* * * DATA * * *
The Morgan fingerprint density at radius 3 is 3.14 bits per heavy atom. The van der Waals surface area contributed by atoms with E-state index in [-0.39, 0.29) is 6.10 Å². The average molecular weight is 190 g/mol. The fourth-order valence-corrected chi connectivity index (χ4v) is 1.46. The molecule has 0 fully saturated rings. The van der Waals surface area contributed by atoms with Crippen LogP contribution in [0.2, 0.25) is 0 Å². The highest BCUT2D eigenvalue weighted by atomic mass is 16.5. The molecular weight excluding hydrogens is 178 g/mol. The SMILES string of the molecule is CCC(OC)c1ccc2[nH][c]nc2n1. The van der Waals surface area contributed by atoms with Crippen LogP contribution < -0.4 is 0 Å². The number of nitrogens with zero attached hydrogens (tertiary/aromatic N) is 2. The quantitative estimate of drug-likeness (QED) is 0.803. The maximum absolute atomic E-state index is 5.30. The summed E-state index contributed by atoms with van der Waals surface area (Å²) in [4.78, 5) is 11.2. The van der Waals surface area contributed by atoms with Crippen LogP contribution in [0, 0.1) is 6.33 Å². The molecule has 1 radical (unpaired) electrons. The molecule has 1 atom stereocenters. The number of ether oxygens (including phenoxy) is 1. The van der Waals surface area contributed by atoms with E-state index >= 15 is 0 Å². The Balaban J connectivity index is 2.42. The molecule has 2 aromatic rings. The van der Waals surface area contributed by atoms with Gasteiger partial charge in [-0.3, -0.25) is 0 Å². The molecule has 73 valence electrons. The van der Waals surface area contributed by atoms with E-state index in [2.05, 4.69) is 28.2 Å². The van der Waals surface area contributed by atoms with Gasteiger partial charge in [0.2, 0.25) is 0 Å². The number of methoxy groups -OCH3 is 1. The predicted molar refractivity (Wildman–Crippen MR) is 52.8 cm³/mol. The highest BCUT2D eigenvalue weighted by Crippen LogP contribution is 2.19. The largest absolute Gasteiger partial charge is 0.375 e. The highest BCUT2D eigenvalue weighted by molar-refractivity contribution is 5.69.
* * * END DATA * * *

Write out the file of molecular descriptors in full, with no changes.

The Morgan fingerprint density at radius 3 is 3.14 bits per heavy atom. The van der Waals surface area contributed by atoms with E-state index in [-0.39, 0.29) is 6.10 Å². The average molecular weight is 190 g/mol. The fourth-order valence-corrected chi connectivity index (χ4v) is 1.46. The molecule has 0 fully saturated rings. The van der Waals surface area contributed by atoms with Crippen LogP contribution in [0.2, 0.25) is 0 Å². The highest BCUT2D eigenvalue weighted by atomic mass is 16.5. The molecular weight excluding hydrogens is 178 g/mol. The SMILES string of the molecule is CCC(OC)c1ccc2[nH][c]nc2n1. The van der Waals surface area contributed by atoms with Crippen LogP contribution < -0.4 is 0 Å². The number of nitrogens with zero attached hydrogens (tertiary/aromatic N) is 2. The quantitative estimate of drug-likeness (QED) is 0.803. The maximum absolute atomic E-state index is 5.30. The summed E-state index contributed by atoms with van der Waals surface area (Å²) in [4.78, 5) is 11.2. The van der Waals surface area contributed by atoms with Crippen LogP contribution in [0, 0.1) is 6.33 Å². The molecule has 1 radical (unpaired) electrons. The molecule has 1 atom stereocenters. The number of ether oxygens (including phenoxy) is 1. The van der Waals surface area contributed by atoms with E-state index >= 15 is 0 Å². The Balaban J connectivity index is 2.42. The molecule has 2 aromatic rings. The van der Waals surface area contributed by atoms with Gasteiger partial charge in [-0.3, -0.25) is 0 Å². The molecule has 73 valence electrons. The van der Waals surface area contributed by atoms with E-state index in [2.05, 4.69) is 28.2 Å². The van der Waals surface area contributed by atoms with Gasteiger partial charge in [0.2, 0.25) is 0 Å². The number of methoxy groups -OCH3 is 1. The predicted molar refractivity (Wildman–Crippen MR) is 52.8 cm³/mol. The highest BCUT2D eigenvalue weighted by Crippen LogP contribution is 2.19. The largest absolute Gasteiger partial charge is 0.375 e. The highest BCUT2D eigenvalue weighted by molar-refractivity contribution is 5.69.